Straight-away I was reminded of Jake Fried, but only in materials/process. It’s clear that Emanuele is also intuitively fleshing out the movement frame-by-frame as he goes but his work is unique in that there’s no figurative elements to recognize; only abstract geometry and form that, when quilted together, comes across as both familiar and foreign.
I’m reminded of the notebooks I used to fill with random scribbles while bored out of my mind in high school: I’d start with a stray line or a random shape and then try to make sense of it with the remaining paper, as if the choatic mess left by my pen was what I had intended to create from the beginning. It was a way to pass the time and entertain myself instead of blankly staring at the clock, fantasizing about the bell that would eventually set me free.
Thanks for passing this one along, Sam Lillard!
P.S. I recommend giving Jake’s work a look when you’re done here.
“14 teams of Austin based studios and freelancers participated in a 48 hour animation challenge in the spirit of an Exquisite Corpse presented by the Austin Motion Artists Group, Moontower VFX, Houndstooth Studio, and The Octopus Project.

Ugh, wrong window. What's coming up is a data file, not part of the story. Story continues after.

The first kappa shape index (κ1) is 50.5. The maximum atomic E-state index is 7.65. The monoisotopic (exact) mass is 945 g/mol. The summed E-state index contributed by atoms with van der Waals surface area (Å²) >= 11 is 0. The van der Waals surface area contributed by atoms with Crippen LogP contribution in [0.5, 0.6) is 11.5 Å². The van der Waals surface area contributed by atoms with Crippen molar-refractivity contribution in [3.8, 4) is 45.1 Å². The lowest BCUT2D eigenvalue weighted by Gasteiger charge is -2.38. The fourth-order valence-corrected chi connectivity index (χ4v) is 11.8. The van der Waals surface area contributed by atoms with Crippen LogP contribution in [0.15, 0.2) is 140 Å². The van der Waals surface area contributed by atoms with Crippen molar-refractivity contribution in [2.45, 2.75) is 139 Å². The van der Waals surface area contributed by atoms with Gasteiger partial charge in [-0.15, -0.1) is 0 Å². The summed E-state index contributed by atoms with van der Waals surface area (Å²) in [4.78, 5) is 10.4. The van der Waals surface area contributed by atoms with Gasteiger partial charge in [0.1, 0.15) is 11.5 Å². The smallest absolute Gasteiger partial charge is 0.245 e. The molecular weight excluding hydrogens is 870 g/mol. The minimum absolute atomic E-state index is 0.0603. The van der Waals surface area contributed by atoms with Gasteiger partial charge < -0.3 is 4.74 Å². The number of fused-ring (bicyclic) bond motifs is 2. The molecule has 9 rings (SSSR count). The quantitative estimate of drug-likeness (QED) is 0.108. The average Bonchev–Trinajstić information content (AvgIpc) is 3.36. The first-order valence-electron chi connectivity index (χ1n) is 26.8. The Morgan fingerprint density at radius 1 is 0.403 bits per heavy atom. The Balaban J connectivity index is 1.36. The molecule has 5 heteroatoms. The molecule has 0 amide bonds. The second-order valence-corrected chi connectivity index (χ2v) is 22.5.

On January 17th, 2014, each team received a specifically designed start frame, an end frame, an 11 second 4 bar phrase of the chosen Octopus Project song and a guiding theme “The Ecstatic Energy of Geometry.”
P.S. Didya see the one Cartoon Network commissioned last summer?
posted by respondcreate on Feb. 08, 2014 in Videos | tags: austin motion artists group, bizarre, colorful, exquisite corpse, geometry, hd, houndstooth studio, moontower vfx, music video, the octopus project, trippy
“Box explores the synthesis of real and digital space through projection-mapping onto moving surfaces. The short film documents a live performance, captured entirely in camera…It is the culmination of multiple technologies, including large scale robotics, projection mapping, and software engineering.”
Projection mapping is sufficiently magical when displayed on static surfaces but to see it like this takes the medium to a whole new level. Cheers to Bot & Dolly for some absolutely stellar watchables.
Thanks for sending this our way, Garrett!
“The animation work was made in Adobe After Effects. Each frame was then printed and the print was subsequently scanned back into the computer. The scanned frames were then assembled back into the original animation, now with a new rugged look, created by the visit in the physical analogue world. No effects added after scanning.”
I’ve always been rather partial to the craggy, mechanical warmth of halftone patterns and this minimal-and-mysterious music video by Steffen Bygebjerg for Troels Abrahamsen puts them center stage. ENJOY!